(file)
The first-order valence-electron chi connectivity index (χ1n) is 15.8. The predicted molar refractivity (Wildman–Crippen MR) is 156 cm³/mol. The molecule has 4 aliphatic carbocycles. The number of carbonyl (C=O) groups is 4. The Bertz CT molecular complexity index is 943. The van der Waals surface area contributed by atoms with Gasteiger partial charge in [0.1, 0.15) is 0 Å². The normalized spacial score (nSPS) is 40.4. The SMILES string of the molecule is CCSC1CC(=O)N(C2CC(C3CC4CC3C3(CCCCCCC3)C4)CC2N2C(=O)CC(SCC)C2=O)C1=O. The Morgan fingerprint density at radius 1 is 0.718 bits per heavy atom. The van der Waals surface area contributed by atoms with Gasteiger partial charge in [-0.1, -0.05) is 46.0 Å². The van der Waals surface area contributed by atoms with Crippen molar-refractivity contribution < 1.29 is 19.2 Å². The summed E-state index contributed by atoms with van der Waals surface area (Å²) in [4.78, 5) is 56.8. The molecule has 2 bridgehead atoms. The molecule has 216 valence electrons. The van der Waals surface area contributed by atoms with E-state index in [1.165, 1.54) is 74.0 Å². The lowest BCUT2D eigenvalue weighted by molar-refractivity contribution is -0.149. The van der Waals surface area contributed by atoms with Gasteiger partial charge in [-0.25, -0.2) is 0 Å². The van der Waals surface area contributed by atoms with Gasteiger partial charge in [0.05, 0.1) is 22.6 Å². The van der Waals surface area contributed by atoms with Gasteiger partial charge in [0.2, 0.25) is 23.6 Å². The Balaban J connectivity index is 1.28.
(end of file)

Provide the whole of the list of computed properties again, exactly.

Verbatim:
The first-order valence-electron chi connectivity index (χ1n) is 15.8. The predicted molar refractivity (Wildman–Crippen MR) is 156 cm³/mol. The molecule has 4 aliphatic carbocycles. The number of carbonyl (C=O) groups is 4. The Bertz CT molecular complexity index is 943. The van der Waals surface area contributed by atoms with Gasteiger partial charge in [0.1, 0.15) is 0 Å². The normalized spacial score (nSPS) is 40.4. The SMILES string of the molecule is CCSC1CC(=O)N(C2CC(C3CC4CC3C3(CCCCCCC3)C4)CC2N2C(=O)CC(SCC)C2=O)C1=O. The Morgan fingerprint density at radius 1 is 0.718 bits per heavy atom. The van der Waals surface area contributed by atoms with Gasteiger partial charge in [-0.1, -0.05) is 46.0 Å². The van der Waals surface area contributed by atoms with Crippen molar-refractivity contribution < 1.29 is 19.2 Å². The summed E-state index contributed by atoms with van der Waals surface area (Å²) in [4.78, 5) is 56.8. The molecule has 2 bridgehead atoms. The molecule has 216 valence electrons. The van der Waals surface area contributed by atoms with E-state index in [1.165, 1.54) is 74.0 Å². The lowest BCUT2D eigenvalue weighted by molar-refractivity contribution is -0.149. The van der Waals surface area contributed by atoms with Gasteiger partial charge in [-0.25, -0.2) is 0 Å². The van der Waals surface area contributed by atoms with Gasteiger partial charge in [0.05, 0.1) is 22.6 Å². The van der Waals surface area contributed by atoms with Gasteiger partial charge in [0.2, 0.25) is 23.6 Å². The Balaban J connectivity index is 1.28.